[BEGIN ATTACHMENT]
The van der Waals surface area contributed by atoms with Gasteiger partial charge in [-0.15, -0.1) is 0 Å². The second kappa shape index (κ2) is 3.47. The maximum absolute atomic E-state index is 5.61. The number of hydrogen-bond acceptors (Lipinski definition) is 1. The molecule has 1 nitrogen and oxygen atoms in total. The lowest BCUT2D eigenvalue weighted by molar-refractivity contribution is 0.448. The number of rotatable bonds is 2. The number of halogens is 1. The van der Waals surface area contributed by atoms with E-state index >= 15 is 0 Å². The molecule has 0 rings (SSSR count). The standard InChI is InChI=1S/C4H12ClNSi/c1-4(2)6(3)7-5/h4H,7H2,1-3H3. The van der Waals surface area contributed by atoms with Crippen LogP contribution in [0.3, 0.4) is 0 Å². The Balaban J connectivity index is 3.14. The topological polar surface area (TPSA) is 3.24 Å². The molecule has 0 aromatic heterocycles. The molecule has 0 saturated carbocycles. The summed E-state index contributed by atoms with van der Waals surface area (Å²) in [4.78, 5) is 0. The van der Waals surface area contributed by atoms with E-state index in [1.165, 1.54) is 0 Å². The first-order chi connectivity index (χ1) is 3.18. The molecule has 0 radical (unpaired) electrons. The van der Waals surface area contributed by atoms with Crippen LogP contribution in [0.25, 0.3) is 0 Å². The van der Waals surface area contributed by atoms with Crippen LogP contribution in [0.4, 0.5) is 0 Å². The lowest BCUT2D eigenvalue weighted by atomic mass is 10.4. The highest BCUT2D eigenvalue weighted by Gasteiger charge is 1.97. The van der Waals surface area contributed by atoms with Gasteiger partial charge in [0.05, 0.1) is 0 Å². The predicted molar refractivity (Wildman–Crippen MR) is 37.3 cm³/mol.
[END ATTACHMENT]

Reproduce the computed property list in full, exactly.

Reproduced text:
The van der Waals surface area contributed by atoms with Gasteiger partial charge in [-0.15, -0.1) is 0 Å². The second kappa shape index (κ2) is 3.47. The maximum absolute atomic E-state index is 5.61. The number of hydrogen-bond acceptors (Lipinski definition) is 1. The molecule has 1 nitrogen and oxygen atoms in total. The lowest BCUT2D eigenvalue weighted by molar-refractivity contribution is 0.448. The number of rotatable bonds is 2. The number of halogens is 1. The van der Waals surface area contributed by atoms with E-state index >= 15 is 0 Å². The molecule has 0 rings (SSSR count). The standard InChI is InChI=1S/C4H12ClNSi/c1-4(2)6(3)7-5/h4H,7H2,1-3H3. The van der Waals surface area contributed by atoms with Crippen LogP contribution in [0.3, 0.4) is 0 Å². The Balaban J connectivity index is 3.14. The topological polar surface area (TPSA) is 3.24 Å². The molecule has 0 aromatic heterocycles. The molecule has 0 saturated carbocycles. The summed E-state index contributed by atoms with van der Waals surface area (Å²) in [4.78, 5) is 0. The van der Waals surface area contributed by atoms with E-state index in [1.165, 1.54) is 0 Å². The first-order chi connectivity index (χ1) is 3.18. The molecule has 0 radical (unpaired) electrons. The van der Waals surface area contributed by atoms with Crippen LogP contribution in [0.25, 0.3) is 0 Å². The van der Waals surface area contributed by atoms with Crippen LogP contribution in [0.4, 0.5) is 0 Å². The lowest BCUT2D eigenvalue weighted by atomic mass is 10.4. The highest BCUT2D eigenvalue weighted by Gasteiger charge is 1.97. The van der Waals surface area contributed by atoms with Gasteiger partial charge in [0.05, 0.1) is 0 Å². The predicted molar refractivity (Wildman–Crippen MR) is 37.3 cm³/mol.